The dramatic exit of Victorian Premier Ted Baillieu has exposed the first cracks in the Liberal wall that sprang up with the dumping of Labor state governments along Australia's east coast and in Western Australia.
It is not clear whether Baillieu jumped or was pushed after a series of bad polls, scandals over the axing of the state's most senior policeman, the airing of secret tapes now the subject of a corruption inquiry, and the sudden defection of a Liberal MP.
But Geoff Shaw's decision to quit the party and sit as an independent shaved the Liberals' majority to just one vote in a state in which the Labor Opposition outpolls the Government.
In the Northern Territory, the future of the Country Liberal Party is also in doubt.
Chief Minister Terry Mills is clinging to power amid internal upheavals and a threat from the four MPs of the Bush Coalition to dump its alliance with the Government and sit as a cross-bench party holding the balance of power.
This would leave Mills with fewer than half of the Territory Parliament's 25 seats. Neither will seriously rock federal politics, where the Opposition continues to hold a crushing lead over Prime Minister Julia Gillard's minority Labor Government.
State politics traditionally do not reflect federal trends and, even if they did, any collateral swing to federal Labor in Victoria would not materially improve Gillard's chances of survival in the September 14 election.
Western Australia goes to the polls this weekend, with the Liberal-National Coalition expected to convincingly beat Labor - a result that opinion polls believe will be repeated in September, given the strength of feeling against Gillard's Government. More importantly, even with dissatisfaction at the slash-and-burn policies that have seen massive cuts to spending and public service jobs, the Liberal-led governments of New South Wales and Queensland are not under threat.
These two states are crucial to Gillard. In both, voter anger continues to rage against the former long-serving Labor Administrations and Gillard.
In Sydney's western suburbs, especially, Gillard faces polling that predicts a swing powerful enough on its own to eject her from power, which is why she spent much of this week campaigning there with a sackful of big-spending promises.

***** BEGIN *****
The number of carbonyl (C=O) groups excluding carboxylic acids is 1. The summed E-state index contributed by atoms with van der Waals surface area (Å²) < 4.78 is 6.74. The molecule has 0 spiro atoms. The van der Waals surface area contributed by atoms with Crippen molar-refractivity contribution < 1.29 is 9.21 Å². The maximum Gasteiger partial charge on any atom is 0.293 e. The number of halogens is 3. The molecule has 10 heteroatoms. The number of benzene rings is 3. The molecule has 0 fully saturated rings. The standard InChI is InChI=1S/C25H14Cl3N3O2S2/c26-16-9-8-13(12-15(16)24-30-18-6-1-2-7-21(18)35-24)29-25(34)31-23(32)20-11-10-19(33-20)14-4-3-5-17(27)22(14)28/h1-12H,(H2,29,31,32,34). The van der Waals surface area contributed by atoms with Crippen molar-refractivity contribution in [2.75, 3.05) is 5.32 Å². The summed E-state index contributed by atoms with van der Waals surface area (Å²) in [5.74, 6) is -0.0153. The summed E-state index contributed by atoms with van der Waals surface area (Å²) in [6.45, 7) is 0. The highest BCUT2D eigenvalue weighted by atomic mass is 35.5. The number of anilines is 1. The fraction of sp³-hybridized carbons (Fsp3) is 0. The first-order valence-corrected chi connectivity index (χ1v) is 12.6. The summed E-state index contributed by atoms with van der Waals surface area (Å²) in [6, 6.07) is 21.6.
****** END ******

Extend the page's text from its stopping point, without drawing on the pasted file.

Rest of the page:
But the Liberals are in deep and abiding trouble in Victoria.
Baillieu's Government, which ousted Labor in 2010, hacked into spending with deep cuts to hospitals, school, transport and other services, slashing jobs and, according to new Bureau of Statistics figures, hammering the economy.
This week the Victorian economy officially entered recession.
The Government was also hit by a series of political messes, including the inherited problems of former Police Chief Commissioner Simon Overland, who resigned after allegations of misleading crime statistics.
This week Overland came back to haunt Baillieu with the publication of secret tape recordings obtained by the Herald Sun involving his chief of staff, Tony Nutt, and sacked police adviser Tristan Wilson.
Baillieu this week referred the tapes to the state's Independent Broad-based Anti-corruption Commission, but continued to face a political barrage from the Opposition.
On Wednesday Shaw announced his decision to quit the Liberals because of a "general loss of confidence" in the Government.
Shaw is a controversial MP who is being investigated for alleged misuse of an official car. He was also rebuked for using an obscene gesture in Parliament.
Within hours, Baillieu announced his decision to step down "in the best interests of the Government".